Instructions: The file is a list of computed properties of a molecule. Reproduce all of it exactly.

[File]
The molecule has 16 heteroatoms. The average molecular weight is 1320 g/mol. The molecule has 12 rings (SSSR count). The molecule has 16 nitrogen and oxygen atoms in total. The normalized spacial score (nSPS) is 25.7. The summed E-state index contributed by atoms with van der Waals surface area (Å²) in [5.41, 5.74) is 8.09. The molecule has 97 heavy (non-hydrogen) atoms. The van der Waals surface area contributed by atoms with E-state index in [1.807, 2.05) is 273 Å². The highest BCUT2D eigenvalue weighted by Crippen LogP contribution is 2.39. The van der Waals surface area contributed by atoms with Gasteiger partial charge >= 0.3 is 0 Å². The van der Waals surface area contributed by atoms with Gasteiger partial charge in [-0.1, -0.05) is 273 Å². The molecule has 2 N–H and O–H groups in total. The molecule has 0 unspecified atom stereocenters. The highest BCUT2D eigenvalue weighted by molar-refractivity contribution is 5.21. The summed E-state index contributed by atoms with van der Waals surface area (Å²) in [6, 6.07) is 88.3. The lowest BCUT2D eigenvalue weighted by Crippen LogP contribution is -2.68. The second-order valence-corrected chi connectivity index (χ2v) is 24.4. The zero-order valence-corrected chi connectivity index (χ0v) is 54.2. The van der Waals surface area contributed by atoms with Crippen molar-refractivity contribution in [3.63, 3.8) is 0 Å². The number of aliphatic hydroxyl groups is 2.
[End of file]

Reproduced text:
The molecule has 16 heteroatoms. The average molecular weight is 1320 g/mol. The molecule has 12 rings (SSSR count). The molecule has 16 nitrogen and oxygen atoms in total. The normalized spacial score (nSPS) is 25.7. The summed E-state index contributed by atoms with van der Waals surface area (Å²) in [5.41, 5.74) is 8.09. The molecule has 97 heavy (non-hydrogen) atoms. The van der Waals surface area contributed by atoms with E-state index in [1.807, 2.05) is 273 Å². The highest BCUT2D eigenvalue weighted by Crippen LogP contribution is 2.39. The van der Waals surface area contributed by atoms with Gasteiger partial charge >= 0.3 is 0 Å². The van der Waals surface area contributed by atoms with Gasteiger partial charge in [-0.1, -0.05) is 273 Å². The molecule has 2 N–H and O–H groups in total. The molecule has 0 unspecified atom stereocenters. The highest BCUT2D eigenvalue weighted by molar-refractivity contribution is 5.21. The summed E-state index contributed by atoms with van der Waals surface area (Å²) in [6, 6.07) is 88.3. The lowest BCUT2D eigenvalue weighted by Crippen LogP contribution is -2.68. The second-order valence-corrected chi connectivity index (χ2v) is 24.4. The zero-order valence-corrected chi connectivity index (χ0v) is 54.2. The van der Waals surface area contributed by atoms with Crippen molar-refractivity contribution in [3.63, 3.8) is 0 Å². The number of aliphatic hydroxyl groups is 2.